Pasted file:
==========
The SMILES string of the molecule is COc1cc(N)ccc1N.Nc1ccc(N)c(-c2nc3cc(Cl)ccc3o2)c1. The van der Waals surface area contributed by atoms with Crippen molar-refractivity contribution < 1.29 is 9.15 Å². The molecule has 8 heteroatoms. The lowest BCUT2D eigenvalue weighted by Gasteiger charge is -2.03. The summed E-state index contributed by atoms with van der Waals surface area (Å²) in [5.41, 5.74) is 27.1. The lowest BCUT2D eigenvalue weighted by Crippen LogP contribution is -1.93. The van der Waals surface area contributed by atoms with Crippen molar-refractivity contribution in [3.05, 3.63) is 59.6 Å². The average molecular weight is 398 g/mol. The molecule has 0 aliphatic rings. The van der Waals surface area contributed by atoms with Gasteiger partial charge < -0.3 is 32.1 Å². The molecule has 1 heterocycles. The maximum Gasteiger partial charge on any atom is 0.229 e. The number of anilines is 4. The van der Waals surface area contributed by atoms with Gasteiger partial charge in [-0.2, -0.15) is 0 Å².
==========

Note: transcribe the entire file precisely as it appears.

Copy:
The SMILES string of the molecule is COc1cc(N)ccc1N.Nc1ccc(N)c(-c2nc3cc(Cl)ccc3o2)c1. The van der Waals surface area contributed by atoms with Crippen molar-refractivity contribution < 1.29 is 9.15 Å². The molecule has 8 heteroatoms. The lowest BCUT2D eigenvalue weighted by Gasteiger charge is -2.03. The summed E-state index contributed by atoms with van der Waals surface area (Å²) in [5.41, 5.74) is 27.1. The lowest BCUT2D eigenvalue weighted by Crippen LogP contribution is -1.93. The van der Waals surface area contributed by atoms with Crippen molar-refractivity contribution in [3.05, 3.63) is 59.6 Å². The average molecular weight is 398 g/mol. The molecule has 0 aliphatic rings. The van der Waals surface area contributed by atoms with Gasteiger partial charge < -0.3 is 32.1 Å². The molecule has 1 heterocycles. The maximum Gasteiger partial charge on any atom is 0.229 e. The number of anilines is 4. The van der Waals surface area contributed by atoms with Gasteiger partial charge in [-0.2, -0.15) is 0 Å².